The Allan Gelber Lab conducts research on the clinical epidemiology of rheumatic disorders. Our recent studies have explored topics that include the predicting factors of prevalent and incident gout; cardiovascular disease burden and risk in patients with rheumatoid arthritis; autoantibodies in both primary and secondary SjogrenÕs syndrome; and predictors of outcomes in patients with scleroderma. In addition, we have a long-standing interest in the ways in which racial differences affect disease manifestations in relation to rheumatic disorders.
Research in the Antony Rosen Lab investigates the mechanisms shared by the autoimmune rheumatic diseases such as lupus, myositis, rheumatoid arthritis, scleroderma and SjogrenÕs syndrome. We focus on the fate of autoantigens in target cells during various circumstances, such as viral infection, relevant immune effector pathways and exposure to ultraviolet radiation. Our recent research has sought to define the traits of autoantibodies that enable them to induce cellular or molecular dysfunction. We also work to better understand the mechanisms that form the striking connections between autoimmunity and cancer.
The Frederick Wigley Lab is interested in the signs, symptoms and causes of scleroderma. We are testing new treatments for RaynaudÕs phenomenon and scleroderma. Understanding the treatment approach to Raynaud's phenomenon and associated ischemia and how to prevent digital ulcers is important for clinicians caring for these patients. Work in our lab has provided guidance in the management of Raynaud's phenomenon and digital ischemic ulcers, including options for the practical pharmacologic and nonpharmacologic interventions.
The Konig Lab focuses on chimeric T cell- and antibody-based strategies for the treatment of autoimmune rheumatic diseases and cancer. A primary goal of the translational research program is the development of antigen-specific and personalized immunotherapies for autoimmune diseases, with the intent to achieve sustained disease remission and functional cure. The lab further aims to establish precision T cell-targeting therapies for the treatment of various autoimmune diseases. Applying these tools to immuno-oncology, the lab utilizes cellular engineering strategies to augment the cytotoxic killing of solid cancers by the immune system.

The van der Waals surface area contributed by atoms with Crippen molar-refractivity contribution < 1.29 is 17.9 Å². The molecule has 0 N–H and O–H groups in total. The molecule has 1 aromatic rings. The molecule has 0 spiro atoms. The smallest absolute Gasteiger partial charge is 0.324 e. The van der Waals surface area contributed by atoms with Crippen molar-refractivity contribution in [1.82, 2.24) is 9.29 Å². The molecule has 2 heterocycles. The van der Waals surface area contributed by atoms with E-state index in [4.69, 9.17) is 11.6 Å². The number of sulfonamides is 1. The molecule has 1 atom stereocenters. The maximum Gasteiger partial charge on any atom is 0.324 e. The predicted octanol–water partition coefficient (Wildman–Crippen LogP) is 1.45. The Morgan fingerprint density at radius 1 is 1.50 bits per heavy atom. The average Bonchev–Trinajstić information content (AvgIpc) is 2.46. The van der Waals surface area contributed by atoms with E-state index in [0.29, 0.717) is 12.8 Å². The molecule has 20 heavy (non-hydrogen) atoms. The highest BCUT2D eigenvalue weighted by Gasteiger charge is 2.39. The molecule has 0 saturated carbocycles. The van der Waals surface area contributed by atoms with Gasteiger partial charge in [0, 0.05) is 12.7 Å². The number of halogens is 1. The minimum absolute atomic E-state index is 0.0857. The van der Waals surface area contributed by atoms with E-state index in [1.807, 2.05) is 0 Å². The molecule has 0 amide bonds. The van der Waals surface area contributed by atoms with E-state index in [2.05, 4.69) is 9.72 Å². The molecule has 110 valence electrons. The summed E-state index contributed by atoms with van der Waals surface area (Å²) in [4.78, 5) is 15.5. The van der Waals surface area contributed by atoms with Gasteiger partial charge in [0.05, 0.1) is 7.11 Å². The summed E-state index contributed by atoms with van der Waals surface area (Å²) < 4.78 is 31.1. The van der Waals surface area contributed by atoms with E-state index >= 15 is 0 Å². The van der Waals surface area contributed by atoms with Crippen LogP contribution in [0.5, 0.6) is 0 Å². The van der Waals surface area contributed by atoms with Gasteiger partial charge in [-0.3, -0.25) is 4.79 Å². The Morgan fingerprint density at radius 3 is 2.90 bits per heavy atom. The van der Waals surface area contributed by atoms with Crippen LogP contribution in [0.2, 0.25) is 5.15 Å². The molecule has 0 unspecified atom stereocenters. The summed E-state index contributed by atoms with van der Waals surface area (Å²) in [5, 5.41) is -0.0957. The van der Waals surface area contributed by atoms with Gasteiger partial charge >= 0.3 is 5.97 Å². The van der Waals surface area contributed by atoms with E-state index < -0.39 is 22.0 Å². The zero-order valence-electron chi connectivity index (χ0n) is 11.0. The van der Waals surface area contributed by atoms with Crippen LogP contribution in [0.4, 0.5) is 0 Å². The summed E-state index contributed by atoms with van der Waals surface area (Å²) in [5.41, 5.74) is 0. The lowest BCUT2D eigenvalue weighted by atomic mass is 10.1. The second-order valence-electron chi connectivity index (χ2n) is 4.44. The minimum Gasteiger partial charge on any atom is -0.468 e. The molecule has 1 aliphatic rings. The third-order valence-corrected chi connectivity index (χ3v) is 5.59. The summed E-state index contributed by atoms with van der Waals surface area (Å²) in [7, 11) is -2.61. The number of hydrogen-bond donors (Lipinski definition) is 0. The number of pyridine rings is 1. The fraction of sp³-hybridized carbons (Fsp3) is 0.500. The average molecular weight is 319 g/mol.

The Laura Hummers Lab participates in a number of clinical trials and clinical investigations at the Scleroderma Center at Johns Hopkins. We have a particular interest in the predictors of outcomes in scleroderma. We’ve established a prospective cohort of 300 scleroderma patients to identify incident vascular outcomes in the hopes of identifying new biomarkers for disease development and progression.
Work in the Livia Casciola-Rosen Lab explores the shared mechanisms present in autoimmune rheumatic diseases, specifically scleroderma, Sjogren's syndrome and myositis. We use disease-specific autoantibodies to identify the factors that cause the autoimmune response in such diseases. Our current research involves identifying the antigen targets of autoimmune diseases, investigating the autoantigens targeted in cancers associated with rheumatic diseases and finding unique clinical biomarkers, such as the anti-HMGCR antibody specificity.
The Zsuzsanna McMahan Lab conducts translational research that seeks to identify the novel antigens in scleroderma and to define the target tissue in this disease. We are conducting two active clinical research trials, including one that studies skin biopsy specimens as biomarkers of scleroderma and the response to mycophenolate mofetil (MMF or Cellcept). The other study is a gastrointestinal involvement registry that follows patients who are experiencing GERD, small bowel bacterial overgrowth, constipation, fecal incontinence and gastroparesis to see if there is improvement in symptoms after a change in treatment is implemented.